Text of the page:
Review Ghost Stories (2018)

Discussion in 'Film: 2011 - 2020' started by Doctor Omega, Jan 13, 2018.

  1. Doctor Omega

    Doctor Omega Moderator

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    Ghost Stories
    Martin Freeman stars in one of three ‘ghost stories’ being investigated by a skeptical professor (Andy Nyman) in the new British horror film based on Nyman and Jeremy Dyson’s stage play of the same name.

    The professor follows the threads of three eerie supernatural cases after he receives a mysterious letter from his dead mentor. He then meets three haunted men, each one’s stories more inexplicable from the last. The film hits April in the UK, no U.S. release yet set.



     
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  2. chainsaw_metal1

    chainsaw_metal1 Member: Rank 8

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    That looks amazing!
     
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  3. Doctor Omega

    Doctor Omega Moderator

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    A group of us went to see this a couple of nights ago. The cinema was empty - or at least it seemed so to me - although I was assured by the others that there were a few other people sat here and there at the edges, in the shadows, but I have no memory of seeing them.

    My expectations were low for this film, but - as it unfolded - I found myself enjoying it enormously. The storyline was engaging, and - more importantly - the acting performances were very good indeed. I am thinking of Paul Whitehouse and Alex Lawther (who has the potential to be a twitchy, nervous Matt Smithy type Doctor Who in years to come, I think, based on this film.)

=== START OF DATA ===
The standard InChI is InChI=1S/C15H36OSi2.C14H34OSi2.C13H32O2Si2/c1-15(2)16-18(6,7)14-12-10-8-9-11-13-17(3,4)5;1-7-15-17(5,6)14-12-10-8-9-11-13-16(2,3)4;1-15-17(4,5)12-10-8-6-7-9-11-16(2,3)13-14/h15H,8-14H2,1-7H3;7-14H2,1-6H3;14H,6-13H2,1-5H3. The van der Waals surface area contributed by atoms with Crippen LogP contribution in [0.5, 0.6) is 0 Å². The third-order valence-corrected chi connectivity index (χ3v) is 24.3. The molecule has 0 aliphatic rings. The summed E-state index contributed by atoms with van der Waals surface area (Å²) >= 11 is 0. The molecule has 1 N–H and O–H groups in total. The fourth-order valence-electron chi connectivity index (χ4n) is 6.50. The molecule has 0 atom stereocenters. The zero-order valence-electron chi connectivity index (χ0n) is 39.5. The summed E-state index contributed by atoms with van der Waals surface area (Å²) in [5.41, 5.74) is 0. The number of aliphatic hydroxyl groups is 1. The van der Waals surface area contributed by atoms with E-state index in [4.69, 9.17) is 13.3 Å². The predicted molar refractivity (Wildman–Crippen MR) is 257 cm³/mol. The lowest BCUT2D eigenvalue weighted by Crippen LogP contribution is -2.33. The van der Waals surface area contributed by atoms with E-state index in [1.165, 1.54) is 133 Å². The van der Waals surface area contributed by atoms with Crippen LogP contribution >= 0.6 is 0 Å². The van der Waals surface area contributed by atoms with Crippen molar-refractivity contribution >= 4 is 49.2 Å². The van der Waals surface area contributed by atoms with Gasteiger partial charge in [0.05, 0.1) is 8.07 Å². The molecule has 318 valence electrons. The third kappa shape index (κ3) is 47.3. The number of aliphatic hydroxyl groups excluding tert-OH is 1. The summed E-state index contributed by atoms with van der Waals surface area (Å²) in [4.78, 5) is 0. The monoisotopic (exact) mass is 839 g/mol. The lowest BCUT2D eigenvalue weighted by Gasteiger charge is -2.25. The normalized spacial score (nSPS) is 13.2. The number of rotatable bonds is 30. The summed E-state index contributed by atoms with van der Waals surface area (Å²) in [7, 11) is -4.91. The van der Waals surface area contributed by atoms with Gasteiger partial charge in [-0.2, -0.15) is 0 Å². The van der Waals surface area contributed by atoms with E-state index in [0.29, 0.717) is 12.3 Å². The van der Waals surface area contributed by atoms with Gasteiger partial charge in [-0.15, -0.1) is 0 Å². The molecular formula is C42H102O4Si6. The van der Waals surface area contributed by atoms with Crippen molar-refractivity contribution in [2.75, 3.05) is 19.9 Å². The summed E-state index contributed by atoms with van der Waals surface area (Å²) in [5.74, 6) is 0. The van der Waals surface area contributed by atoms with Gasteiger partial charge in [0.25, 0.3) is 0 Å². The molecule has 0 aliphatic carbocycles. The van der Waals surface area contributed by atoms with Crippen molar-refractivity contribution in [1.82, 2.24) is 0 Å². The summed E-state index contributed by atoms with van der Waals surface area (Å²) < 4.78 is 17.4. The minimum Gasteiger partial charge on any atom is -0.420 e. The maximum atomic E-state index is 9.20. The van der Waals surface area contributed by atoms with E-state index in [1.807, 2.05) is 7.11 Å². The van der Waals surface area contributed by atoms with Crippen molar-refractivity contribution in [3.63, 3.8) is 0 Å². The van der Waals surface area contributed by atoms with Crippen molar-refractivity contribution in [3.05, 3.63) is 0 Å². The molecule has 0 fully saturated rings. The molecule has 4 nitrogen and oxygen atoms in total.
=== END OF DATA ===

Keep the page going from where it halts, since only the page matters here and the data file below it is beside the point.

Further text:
It became clear to me, as each of the three tales unfolded, that whoever had made this was a fan of the old Amicus horrors and that they had made a fairly determined stab at doing their own Amicus film.

    They didn't quite get there, but only because it is impossible, it seems, to recapture the magic of the past, but they got closer than any other film I have ever seen.

    The wraparound story is a clever one and I can only recommend this to anyone who wants at least a flavour of those old portmanteau films.

    This is, I feel, the way British cinema needs to go if it hopes to be successful.

    One of our party was a lady who loved the stage play version and said that, apart from the film adding a few bits and tweaking the play here and there, this was a faithful and good adaption.

    The film contains a genuine eeriness at times and I certainly recommend it as a film that took me off guard with it's above average quality.

    As the lights went up I saw no one else but ourselves leave the cinema. but others assured me that they had been there.

    Somewhere at the edges.....
     
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